Those were the obvious inequities and indignities, the ones that had ripple effects through our daily lives and imagined futures. But the more subtle indignities, those we now call micro-aggressions, are too numerous and ridiculous to recount here. And just as limiting. For most of us, glass was something we rubbed squeeky clean, not tried to shatter. When we did, we got injured from the debris of broken marriages, angry colleagues, bosses who humiliated us for asking for a raise -- Men need raises for their families, not women -- and the loneliness that comes with that territory.
We can never afford to forget.
Like 2008, this election offers another historic moment in our/her/history. Will it be identity politics or values politics? Will I vote for Hillary because she's a woman? I had that chance in 2008 but vigorously campaigned for Barack Obama because I thought he was right for that moment. I still do. He articulated a vision for our country, a hopefulness, a clear-eyed view of the world, a moral compass and an elegance that spoke to me. Michelle Obama took no prisoners with a strength, brilliance and optimism of her own. Their family made me feel full of promise after eight years of elitism and war.
This time, I want Hillary Clinton to win. Our county's future depends on it. But to tell you the truth, I can't generate the same excitement about her nomination as I did about Obama's. And I feel cheated. And disappointed. This campaign season just doesn't have it for many reasons. She owns some of that. But this election cycle has been more brutal than any I can recall, and it promises to go to ugly places we have never been.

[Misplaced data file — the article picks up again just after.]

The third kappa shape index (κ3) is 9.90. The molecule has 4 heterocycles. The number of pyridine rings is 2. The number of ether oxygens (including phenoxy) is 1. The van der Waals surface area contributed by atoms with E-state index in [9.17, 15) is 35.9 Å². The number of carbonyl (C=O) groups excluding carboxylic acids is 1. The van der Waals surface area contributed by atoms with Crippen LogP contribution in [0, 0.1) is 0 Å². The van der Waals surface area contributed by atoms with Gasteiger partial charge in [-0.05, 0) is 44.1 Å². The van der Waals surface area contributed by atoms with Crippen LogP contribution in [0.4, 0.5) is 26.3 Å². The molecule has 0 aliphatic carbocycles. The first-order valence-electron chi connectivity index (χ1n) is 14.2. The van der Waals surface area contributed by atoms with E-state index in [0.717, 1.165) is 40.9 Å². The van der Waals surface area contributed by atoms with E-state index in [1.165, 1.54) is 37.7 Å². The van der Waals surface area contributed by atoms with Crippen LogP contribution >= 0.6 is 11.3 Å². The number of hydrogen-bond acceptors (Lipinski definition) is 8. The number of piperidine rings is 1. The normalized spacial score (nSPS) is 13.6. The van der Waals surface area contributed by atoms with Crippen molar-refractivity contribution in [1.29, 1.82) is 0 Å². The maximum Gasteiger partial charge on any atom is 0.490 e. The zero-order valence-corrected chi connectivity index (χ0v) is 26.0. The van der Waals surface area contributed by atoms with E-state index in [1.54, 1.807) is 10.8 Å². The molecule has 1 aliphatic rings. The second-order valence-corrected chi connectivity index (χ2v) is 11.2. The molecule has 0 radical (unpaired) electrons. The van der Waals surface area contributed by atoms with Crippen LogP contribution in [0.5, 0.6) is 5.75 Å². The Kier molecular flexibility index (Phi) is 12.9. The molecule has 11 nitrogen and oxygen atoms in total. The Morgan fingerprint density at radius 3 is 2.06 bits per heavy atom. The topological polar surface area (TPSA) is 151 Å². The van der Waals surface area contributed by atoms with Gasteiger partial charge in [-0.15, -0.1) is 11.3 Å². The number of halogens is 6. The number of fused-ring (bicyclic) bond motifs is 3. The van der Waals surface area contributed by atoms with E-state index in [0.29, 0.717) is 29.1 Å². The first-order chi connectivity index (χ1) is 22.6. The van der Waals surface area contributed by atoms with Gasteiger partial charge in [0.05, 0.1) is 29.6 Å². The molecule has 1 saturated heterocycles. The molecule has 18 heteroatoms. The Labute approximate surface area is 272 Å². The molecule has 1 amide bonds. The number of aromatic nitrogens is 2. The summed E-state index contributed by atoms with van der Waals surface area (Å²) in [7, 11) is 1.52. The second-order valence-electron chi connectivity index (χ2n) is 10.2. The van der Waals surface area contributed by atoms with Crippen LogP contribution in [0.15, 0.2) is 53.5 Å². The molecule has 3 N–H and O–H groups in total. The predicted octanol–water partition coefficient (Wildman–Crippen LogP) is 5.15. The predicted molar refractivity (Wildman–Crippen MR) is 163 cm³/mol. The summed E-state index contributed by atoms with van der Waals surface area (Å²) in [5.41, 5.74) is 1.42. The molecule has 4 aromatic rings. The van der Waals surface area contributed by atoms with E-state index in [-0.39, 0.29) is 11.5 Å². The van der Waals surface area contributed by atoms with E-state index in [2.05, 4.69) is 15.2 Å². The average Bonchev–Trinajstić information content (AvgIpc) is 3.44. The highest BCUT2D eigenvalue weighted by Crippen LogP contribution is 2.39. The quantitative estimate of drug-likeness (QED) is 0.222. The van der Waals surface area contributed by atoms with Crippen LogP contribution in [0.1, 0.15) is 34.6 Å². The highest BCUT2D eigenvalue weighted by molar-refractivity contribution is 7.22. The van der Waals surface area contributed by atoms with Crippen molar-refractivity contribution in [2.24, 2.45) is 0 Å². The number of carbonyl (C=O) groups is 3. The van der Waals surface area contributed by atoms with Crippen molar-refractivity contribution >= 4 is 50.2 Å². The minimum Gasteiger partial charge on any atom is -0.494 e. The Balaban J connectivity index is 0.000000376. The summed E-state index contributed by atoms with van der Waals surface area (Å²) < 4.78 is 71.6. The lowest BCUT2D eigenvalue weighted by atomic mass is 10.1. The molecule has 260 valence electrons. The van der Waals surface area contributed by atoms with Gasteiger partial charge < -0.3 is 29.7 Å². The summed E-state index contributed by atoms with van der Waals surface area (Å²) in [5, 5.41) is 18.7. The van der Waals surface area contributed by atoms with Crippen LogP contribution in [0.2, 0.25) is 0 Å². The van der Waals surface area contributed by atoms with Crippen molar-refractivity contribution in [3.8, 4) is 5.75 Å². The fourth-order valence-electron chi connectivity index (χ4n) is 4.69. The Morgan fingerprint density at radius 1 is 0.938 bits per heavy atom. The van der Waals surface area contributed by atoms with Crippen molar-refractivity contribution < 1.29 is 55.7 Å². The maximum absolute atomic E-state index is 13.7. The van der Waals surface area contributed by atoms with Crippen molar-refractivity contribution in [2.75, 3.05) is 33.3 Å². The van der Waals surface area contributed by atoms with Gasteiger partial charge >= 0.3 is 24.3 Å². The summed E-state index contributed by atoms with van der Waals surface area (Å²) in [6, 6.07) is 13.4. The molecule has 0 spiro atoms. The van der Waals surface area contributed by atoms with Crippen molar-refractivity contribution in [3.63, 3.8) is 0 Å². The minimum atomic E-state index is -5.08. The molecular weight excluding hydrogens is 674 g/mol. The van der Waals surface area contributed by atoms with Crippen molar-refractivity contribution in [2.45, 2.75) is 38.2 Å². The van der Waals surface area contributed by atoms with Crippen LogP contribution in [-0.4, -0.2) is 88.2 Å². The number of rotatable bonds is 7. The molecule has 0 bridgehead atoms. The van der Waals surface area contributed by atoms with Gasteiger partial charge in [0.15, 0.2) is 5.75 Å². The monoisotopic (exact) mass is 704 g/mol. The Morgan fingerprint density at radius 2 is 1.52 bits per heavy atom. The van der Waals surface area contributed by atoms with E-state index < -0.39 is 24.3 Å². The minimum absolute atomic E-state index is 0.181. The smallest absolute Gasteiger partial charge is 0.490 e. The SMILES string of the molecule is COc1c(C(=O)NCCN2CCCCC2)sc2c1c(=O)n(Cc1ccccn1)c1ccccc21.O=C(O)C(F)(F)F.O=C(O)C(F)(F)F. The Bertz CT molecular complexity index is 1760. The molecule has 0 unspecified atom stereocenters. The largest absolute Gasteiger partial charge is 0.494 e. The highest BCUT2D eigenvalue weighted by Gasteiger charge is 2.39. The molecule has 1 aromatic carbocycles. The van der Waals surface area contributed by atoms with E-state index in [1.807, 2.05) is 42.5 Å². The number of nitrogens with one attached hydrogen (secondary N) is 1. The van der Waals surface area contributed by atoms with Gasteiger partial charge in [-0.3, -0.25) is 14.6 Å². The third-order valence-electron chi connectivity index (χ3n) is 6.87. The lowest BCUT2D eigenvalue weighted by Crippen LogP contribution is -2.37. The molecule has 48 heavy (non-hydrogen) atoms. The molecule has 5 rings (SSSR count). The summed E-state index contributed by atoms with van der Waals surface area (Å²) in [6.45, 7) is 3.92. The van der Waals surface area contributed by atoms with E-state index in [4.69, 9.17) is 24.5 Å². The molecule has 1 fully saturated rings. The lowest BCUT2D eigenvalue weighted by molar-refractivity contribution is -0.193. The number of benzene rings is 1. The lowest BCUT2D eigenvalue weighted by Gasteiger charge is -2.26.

This time, I will vote for Hillary because she has championed women and children all of her life. She has endured the humiliation of macro and micro aggressions and indignities -- always on the public stage -- and has survived every attempt to knock her down and take her out. Like the time in 1979 when a male newsman berated her throughout the entire interview for not taking her husband's name, and blamed her for the few percentage points he lost in a landslide victory for governor. She has come back stronger and wiser each time, and I want a president who knows how to do that.
She is the most experienced candidate in modern history. But the rules, policies and laws she grew up with, intertwined with the male-dominated political world she has been inhabiting all her adult life, have forced her into a political transgendering of sorts: She's has had to assume a false masculine identity in order to survive.
Now, as she has finally claimed her identity as a full on woman candidate, as she did in a recent speech, she might also feel liberated to embrace policies she really believes in. Is she truly a hawk? I don't know. Does she really believe that some people should get the death penalty? I don't know. But, like the song that carried her through the crowd and to the podium -- "Say what you want to say...I want to see you be brave" -- I want to see her claim the woman that she is. Finally. I will campaign hard for Hillary.
I like the view from up here.